The department's weekly seminars, held at 4:10 p.m. on Wednesdays, are coordinated by nematologist Shahid Siddique, who may be emailed at firstname.lastname@example.org with any technical questions.
The insect, a native of Asia, was first detected in the United States (Palm Beach County, Florida) in 1998, and California (San Diego County) in 2008. HLB, the bacterial disease that it transmits, was first detected in Florida in 2005, and in California (Hacienda Heights, Los Angeles County), 2012.
“The ACP has the potential to establish itself throughout California wherever citrus is grown,” according to the California Department of Food and Agriculture (CDFA).
Now an international team of scientists, led by chemical ecologist Walter Leal of the University of California, Davis, has discovered a new lure or male attractant that's more efficient and effective than the current trap surveillance system of yellow sticky traps.
“Our newly discovered lure captures an average of three times more ACP than the current trapping system, the sticky yellow traps,” said Leal, a distinguished professor in the Department of Molecular and Cell Biology and a former chair of the Department of Entomology and Nematology. “And it works in areas with low population densities. This is particularly important in California, because HLB is already established in urban areas and, therefore, trap surveillance systems are at a premium.”
The research, “Laboratory and Field Evaluation of Acetic Acid-Based Lures for Male Asian Citrus Psyllid, Diaphorina citri, is published today (Sept. 9) in Scientific Reports. It can be accessed free online at https://www.nature.com/articles/s41598-019-49469-3.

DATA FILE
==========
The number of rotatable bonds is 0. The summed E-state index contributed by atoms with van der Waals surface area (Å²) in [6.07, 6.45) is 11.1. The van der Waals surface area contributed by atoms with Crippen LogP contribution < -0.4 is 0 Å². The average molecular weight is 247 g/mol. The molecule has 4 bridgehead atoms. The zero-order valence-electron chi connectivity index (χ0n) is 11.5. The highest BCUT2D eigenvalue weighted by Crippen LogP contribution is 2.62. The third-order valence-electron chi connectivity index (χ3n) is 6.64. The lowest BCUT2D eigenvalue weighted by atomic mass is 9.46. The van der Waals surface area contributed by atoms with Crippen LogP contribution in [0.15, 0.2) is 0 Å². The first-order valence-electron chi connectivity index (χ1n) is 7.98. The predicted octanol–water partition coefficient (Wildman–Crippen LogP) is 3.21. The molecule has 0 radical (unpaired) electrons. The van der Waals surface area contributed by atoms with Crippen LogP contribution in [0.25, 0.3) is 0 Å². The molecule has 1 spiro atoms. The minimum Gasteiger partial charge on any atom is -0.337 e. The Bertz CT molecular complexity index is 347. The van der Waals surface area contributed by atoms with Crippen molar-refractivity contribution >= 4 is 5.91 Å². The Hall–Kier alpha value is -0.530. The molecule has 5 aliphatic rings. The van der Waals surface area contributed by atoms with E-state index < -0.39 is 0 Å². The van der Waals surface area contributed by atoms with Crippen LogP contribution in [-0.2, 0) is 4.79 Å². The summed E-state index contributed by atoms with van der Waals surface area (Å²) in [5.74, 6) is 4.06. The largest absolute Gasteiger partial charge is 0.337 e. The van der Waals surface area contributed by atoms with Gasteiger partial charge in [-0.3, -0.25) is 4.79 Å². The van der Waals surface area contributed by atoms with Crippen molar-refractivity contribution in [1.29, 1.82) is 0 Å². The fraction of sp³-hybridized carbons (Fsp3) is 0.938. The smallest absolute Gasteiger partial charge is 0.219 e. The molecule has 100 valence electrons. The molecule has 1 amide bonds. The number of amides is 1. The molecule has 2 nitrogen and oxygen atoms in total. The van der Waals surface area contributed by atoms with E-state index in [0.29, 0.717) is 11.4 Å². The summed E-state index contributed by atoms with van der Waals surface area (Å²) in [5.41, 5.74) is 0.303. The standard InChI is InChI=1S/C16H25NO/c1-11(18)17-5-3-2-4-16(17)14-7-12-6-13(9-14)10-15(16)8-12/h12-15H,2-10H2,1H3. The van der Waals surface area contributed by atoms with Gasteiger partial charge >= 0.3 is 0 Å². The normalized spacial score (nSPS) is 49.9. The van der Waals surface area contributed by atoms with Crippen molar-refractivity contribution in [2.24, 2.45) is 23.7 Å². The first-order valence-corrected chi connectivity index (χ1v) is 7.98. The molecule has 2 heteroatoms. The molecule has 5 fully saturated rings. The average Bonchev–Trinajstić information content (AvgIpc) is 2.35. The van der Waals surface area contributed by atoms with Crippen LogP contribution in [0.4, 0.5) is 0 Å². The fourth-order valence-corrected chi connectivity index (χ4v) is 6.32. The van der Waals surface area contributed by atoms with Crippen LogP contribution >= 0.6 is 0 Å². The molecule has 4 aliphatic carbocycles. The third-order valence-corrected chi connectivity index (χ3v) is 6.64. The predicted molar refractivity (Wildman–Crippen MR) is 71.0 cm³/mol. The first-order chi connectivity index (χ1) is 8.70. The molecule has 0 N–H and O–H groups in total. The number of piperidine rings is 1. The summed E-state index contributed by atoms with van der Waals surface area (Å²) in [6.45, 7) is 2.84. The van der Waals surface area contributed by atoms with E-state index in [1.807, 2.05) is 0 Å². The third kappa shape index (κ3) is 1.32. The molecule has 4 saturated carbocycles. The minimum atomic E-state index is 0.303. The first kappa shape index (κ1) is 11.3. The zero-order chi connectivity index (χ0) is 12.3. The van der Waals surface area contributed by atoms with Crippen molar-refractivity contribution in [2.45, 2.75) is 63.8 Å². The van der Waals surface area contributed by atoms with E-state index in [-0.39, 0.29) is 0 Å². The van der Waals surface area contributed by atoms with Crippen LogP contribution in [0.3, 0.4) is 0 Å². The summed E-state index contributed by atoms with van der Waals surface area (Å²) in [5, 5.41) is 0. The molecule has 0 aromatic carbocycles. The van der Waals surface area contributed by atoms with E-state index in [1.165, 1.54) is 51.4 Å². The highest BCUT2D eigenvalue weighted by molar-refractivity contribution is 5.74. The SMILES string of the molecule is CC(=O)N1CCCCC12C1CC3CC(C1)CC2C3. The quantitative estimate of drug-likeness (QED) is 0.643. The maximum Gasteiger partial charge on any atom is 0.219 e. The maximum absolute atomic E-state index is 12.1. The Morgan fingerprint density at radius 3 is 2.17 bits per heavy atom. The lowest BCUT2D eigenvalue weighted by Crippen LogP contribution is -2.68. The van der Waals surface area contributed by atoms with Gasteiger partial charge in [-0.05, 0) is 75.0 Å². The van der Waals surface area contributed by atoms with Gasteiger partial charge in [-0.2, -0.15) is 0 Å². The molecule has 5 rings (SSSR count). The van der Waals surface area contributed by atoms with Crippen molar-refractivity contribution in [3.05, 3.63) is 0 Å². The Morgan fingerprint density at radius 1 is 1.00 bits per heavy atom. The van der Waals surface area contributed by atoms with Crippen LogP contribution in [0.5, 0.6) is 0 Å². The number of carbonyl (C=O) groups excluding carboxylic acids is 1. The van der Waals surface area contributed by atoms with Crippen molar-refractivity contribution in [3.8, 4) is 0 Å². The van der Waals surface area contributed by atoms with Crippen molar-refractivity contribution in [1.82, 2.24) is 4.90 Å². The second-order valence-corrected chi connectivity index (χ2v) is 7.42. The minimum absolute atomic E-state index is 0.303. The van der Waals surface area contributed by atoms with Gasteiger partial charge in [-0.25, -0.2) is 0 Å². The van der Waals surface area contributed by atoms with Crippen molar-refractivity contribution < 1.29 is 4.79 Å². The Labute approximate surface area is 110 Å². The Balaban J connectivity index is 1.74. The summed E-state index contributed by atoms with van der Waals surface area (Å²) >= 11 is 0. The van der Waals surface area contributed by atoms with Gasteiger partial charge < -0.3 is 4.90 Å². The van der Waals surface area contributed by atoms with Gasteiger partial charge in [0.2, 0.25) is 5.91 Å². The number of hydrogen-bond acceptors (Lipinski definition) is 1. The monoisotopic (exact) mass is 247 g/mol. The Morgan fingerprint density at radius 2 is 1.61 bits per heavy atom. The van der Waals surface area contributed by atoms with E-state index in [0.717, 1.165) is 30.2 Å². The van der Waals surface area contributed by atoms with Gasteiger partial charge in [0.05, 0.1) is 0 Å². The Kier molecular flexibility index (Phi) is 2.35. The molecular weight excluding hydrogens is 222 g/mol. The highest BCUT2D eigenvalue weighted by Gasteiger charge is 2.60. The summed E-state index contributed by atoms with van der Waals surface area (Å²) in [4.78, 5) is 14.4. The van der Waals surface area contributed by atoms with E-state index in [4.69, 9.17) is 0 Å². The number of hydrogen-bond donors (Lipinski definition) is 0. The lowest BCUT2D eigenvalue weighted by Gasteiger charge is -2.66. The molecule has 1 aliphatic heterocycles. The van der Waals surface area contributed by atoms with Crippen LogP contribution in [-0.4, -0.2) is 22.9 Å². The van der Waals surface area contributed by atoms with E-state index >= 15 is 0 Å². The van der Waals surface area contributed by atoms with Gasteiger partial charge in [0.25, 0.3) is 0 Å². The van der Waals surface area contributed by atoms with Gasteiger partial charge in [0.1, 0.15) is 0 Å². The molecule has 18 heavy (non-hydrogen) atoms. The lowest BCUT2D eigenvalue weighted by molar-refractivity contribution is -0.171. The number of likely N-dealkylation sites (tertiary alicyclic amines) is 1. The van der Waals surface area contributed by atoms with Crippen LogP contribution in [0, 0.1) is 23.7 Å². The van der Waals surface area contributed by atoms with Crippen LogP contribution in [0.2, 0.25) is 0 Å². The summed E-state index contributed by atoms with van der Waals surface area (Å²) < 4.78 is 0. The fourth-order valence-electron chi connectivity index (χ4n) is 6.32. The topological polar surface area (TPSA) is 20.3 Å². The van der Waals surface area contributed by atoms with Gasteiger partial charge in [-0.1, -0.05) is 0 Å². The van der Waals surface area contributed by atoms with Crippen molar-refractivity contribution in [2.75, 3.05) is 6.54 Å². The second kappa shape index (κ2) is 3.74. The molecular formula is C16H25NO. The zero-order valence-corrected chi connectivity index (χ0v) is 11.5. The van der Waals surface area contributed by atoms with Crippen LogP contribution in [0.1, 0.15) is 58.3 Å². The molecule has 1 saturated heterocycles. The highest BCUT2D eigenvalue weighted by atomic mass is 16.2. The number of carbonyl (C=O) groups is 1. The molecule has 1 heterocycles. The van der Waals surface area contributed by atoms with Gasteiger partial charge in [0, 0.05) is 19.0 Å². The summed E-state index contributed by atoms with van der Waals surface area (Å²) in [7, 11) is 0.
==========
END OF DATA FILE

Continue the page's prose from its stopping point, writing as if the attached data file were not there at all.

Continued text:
The 16-member team, which includes scientists from Brazil and Costa Rica and Benjamin Lehan of California State Polytechnic University, Pomona, wrote in their abstract: “Lures are much needed for improving ACP trapping systems for monitoring populations and surveillance. Previously, we have identified acetic acid as a putative sex pheromone and measured formic acid- and propionic acid-elicited robust electroantennographic responses. We have now thoroughly examined in indoor behavioral assays (4-way olfactometer) and field tests the feasibility of these three semiochemicals as potential lures for trapping ACP. Formic acid, acetic acid, and propionic acid at appropriate doses are male-specific attractants and suitable lures for ACP traps, but they do not act synergistically.”
“An acetic acid-based homemade lure, prepared by impregnating the attractant in a polymer, was active for a day,” they wrote. “A newly developed slow-release formulation had equal performance but lasted longer, thus leading to an important improvement in ACP trap capture at low population densities.”